Cigarette butts – from waste to asphalt mixture

Photo-illustration: Freepik (nensuria)

The health hazard that cigarette consumption causes for both active and passive smokers is a problem that most people are familiar with. In the EU countries, cigarette packets feature disturbing photos and inscriptions of diseases that can develop from smoking. However, this problem affects not only people but also nature, something that is not talked about enough. Relevant data show that more than 15 billion cigarettes are smoked globally per day. The problem becomes even bigger when we take into account the results of a survey that showed that over 70 percent of smokers throw cigarette butts into nature.

The negative impact that this waste has is not only evident at the place where the cigarette butt is discarded. When it rains, the rainwater that soaks cigarettes causes the release of more than 6,000 toxic and carcinogenic substances into the ground which then travel deeper into the soil and groundwater. Moreover, just one cigarette can contaminate up to five litres of water. As everything in nature is connected by a continuous cycle, these very harmful substances that end up in the soil also reach the plants that take nutrients from such polluted soil. If someone does not care about nature, but about the health of the people, this is a good explanation of how everything returns to humanity like a boomerang. If we eat food produced from these polluted plants, we are re-engesting harmful substances into our bodies again.

Other research highlights another problem when it comes to plants, which is that cigarette butts affect their growth. The following experiment was conducted – plant seeds were planted in two pots and a cigarette was placed in one of them. The result showed that 30 percent fewer plants (quantity) grew in the pot with the cigarette butt and that those plants that managed to grow were also 30 percent smaller (in size) compared to those that grew in the healthy pot.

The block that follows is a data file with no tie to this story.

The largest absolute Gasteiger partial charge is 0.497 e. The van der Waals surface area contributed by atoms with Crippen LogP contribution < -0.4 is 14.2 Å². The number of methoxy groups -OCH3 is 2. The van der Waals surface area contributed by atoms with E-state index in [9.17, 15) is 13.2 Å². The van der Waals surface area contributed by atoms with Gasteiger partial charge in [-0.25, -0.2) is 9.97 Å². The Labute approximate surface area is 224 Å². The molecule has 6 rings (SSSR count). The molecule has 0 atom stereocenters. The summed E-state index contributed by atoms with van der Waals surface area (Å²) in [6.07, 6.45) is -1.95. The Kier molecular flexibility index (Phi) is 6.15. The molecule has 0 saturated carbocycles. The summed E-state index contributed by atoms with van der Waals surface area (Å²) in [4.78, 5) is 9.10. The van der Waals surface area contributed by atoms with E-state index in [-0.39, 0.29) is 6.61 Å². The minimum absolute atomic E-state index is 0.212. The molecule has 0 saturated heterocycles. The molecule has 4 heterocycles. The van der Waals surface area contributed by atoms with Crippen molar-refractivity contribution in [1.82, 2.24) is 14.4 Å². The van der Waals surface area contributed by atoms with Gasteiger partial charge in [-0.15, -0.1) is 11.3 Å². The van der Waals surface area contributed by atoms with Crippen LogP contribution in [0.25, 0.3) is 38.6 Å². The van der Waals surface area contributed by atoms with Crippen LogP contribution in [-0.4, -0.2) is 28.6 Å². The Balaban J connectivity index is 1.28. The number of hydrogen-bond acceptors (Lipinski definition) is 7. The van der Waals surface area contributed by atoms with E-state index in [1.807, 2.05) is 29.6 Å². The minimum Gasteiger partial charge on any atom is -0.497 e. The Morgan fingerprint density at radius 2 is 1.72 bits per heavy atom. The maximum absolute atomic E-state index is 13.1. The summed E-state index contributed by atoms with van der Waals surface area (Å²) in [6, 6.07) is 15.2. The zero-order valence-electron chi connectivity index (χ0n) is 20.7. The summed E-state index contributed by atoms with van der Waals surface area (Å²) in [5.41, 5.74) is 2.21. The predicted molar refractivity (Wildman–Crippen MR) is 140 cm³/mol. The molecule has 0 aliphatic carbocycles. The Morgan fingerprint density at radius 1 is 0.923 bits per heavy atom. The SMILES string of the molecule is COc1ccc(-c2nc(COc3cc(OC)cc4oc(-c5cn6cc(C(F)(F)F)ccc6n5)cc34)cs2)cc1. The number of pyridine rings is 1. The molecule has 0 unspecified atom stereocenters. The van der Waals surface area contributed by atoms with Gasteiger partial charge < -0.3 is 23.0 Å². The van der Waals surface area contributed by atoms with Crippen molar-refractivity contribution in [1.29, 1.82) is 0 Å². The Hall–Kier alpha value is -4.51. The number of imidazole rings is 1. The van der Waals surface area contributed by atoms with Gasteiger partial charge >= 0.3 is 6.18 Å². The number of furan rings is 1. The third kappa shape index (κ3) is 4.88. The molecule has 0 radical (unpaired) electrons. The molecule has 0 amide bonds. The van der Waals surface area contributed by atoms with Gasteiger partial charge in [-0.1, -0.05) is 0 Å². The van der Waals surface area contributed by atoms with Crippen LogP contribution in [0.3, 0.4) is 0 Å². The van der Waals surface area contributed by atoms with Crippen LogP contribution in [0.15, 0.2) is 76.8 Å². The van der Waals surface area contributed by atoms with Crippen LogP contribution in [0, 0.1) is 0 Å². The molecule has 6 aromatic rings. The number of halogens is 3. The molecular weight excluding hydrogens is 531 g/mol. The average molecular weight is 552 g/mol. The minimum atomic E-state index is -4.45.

In order to solve the pollution that cigarette butts cause, the EcoButt Company from Slovakia devised a way to recycle cigarette butts. The end result is a top-quality product which is used in the production of asphalt mixtures. Everything starts with good infrastructure, that is, special ashtrays that are placed in public places where smokers often smoke. The second step is the collection itself, which, given that cigarette butts are not considered municipal waste, requires a special organization. This kind of collection is done once or twice a month.

How to turn cigarette butts into asphalt?

Photo-illustration: Unsplash (Juan Cardenas)

The company published an interesting piece of information on its official website – out of 500 people, a third thought that the cigarette filter was made of paper, while another third said that it was made of cotton. However, what is actually hidden inside a cigarette is plastic, i.e. the so-called acetyl cellulose, which takes about 15 years to decompose. It is this property that is used in the production of asphalt. Acetyl cellulose granulate is produced by the processing of cigarette butts, which replaces the usual cellulose granulate needed in the process of creating an asphalt mixture.

Using this kind of recycling not only reduces cigarette waste but also saves trees. Namely, cellulose is a natural polymer that is found in plants and by its modification, the aforementioned material is obtained.

How does Serbia treat this kind of waste?

The streets in cities throughout our country are full of cigarette butts. Moreover, Serbia occupies one of the highest positions globally when it comes to the number of smokers. That is why we should fully support such solutions.

However, our country does have ideas on how to reduce cigarette waste. A few years ago, the students of the Dušan Trivunac Dragoš High School in Svrljica invented a biodegradable cigarette filter, which is made of unbleached cellulose and contains plant seeds. Also, the Naša Kuća Parent Association produces recycled paper from cigarette packs. Environmentally conscious smokers can take their cigarette packs to this association for recycling.

Katarina Vuinac